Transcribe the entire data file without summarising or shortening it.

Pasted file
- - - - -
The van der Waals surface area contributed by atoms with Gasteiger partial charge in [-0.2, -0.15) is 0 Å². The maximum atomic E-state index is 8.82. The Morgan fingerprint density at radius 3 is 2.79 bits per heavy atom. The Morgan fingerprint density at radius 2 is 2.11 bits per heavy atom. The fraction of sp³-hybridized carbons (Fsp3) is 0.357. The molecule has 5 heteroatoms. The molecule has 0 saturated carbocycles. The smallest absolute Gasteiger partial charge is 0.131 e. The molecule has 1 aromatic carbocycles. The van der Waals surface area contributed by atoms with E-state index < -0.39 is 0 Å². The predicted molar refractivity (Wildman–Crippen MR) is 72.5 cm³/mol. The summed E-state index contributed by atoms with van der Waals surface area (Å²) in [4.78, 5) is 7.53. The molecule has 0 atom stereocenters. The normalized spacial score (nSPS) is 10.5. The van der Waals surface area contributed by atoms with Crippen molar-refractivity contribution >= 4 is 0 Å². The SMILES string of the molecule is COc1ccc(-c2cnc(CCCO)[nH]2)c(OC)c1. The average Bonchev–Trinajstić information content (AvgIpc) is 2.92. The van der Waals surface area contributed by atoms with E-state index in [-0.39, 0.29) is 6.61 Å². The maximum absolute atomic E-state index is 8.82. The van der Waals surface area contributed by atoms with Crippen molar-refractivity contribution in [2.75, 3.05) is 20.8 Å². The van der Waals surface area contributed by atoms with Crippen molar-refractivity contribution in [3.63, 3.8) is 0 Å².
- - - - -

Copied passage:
The van der Waals surface area contributed by atoms with Gasteiger partial charge in [-0.2, -0.15) is 0 Å². The maximum atomic E-state index is 8.82. The Morgan fingerprint density at radius 3 is 2.79 bits per heavy atom. The Morgan fingerprint density at radius 2 is 2.11 bits per heavy atom. The fraction of sp³-hybridized carbons (Fsp3) is 0.357. The molecule has 5 heteroatoms. The molecule has 0 saturated carbocycles. The smallest absolute Gasteiger partial charge is 0.131 e. The molecule has 1 aromatic carbocycles. The van der Waals surface area contributed by atoms with E-state index < -0.39 is 0 Å². The predicted molar refractivity (Wildman–Crippen MR) is 72.5 cm³/mol. The summed E-state index contributed by atoms with van der Waals surface area (Å²) in [4.78, 5) is 7.53. The molecule has 0 atom stereocenters. The normalized spacial score (nSPS) is 10.5. The van der Waals surface area contributed by atoms with Crippen molar-refractivity contribution >= 4 is 0 Å². The SMILES string of the molecule is COc1ccc(-c2cnc(CCCO)[nH]2)c(OC)c1. The average Bonchev–Trinajstić information content (AvgIpc) is 2.92. The van der Waals surface area contributed by atoms with E-state index in [-0.39, 0.29) is 6.61 Å². The maximum absolute atomic E-state index is 8.82. The van der Waals surface area contributed by atoms with Crippen molar-refractivity contribution in [2.75, 3.05) is 20.8 Å². The van der Waals surface area contributed by atoms with Crippen molar-refractivity contribution in [3.63, 3.8) is 0 Å².